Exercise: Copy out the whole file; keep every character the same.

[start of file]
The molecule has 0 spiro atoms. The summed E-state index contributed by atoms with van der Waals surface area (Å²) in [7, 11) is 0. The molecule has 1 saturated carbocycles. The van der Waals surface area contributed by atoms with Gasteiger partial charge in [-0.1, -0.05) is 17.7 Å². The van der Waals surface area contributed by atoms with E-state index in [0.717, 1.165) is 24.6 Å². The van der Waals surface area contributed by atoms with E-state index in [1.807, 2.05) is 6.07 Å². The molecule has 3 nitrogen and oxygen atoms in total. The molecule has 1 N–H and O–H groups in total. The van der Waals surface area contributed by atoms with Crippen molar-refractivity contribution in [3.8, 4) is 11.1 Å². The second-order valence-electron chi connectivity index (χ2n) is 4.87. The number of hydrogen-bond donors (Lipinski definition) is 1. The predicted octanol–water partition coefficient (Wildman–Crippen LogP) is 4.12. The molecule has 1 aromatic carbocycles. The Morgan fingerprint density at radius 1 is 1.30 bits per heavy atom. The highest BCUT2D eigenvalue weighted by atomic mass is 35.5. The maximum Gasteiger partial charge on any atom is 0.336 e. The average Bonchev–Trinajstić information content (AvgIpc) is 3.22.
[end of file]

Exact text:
The molecule has 0 spiro atoms. The summed E-state index contributed by atoms with van der Waals surface area (Å²) in [7, 11) is 0. The molecule has 1 saturated carbocycles. The van der Waals surface area contributed by atoms with Gasteiger partial charge in [-0.1, -0.05) is 17.7 Å². The van der Waals surface area contributed by atoms with E-state index in [0.717, 1.165) is 24.6 Å². The van der Waals surface area contributed by atoms with E-state index in [1.807, 2.05) is 6.07 Å². The molecule has 3 nitrogen and oxygen atoms in total. The molecule has 1 N–H and O–H groups in total. The van der Waals surface area contributed by atoms with Crippen molar-refractivity contribution in [3.8, 4) is 11.1 Å². The second-order valence-electron chi connectivity index (χ2n) is 4.87. The number of hydrogen-bond donors (Lipinski definition) is 1. The predicted octanol–water partition coefficient (Wildman–Crippen LogP) is 4.12. The molecule has 1 aromatic carbocycles. The Morgan fingerprint density at radius 1 is 1.30 bits per heavy atom. The highest BCUT2D eigenvalue weighted by atomic mass is 35.5. The maximum Gasteiger partial charge on any atom is 0.336 e. The average Bonchev–Trinajstić information content (AvgIpc) is 3.22.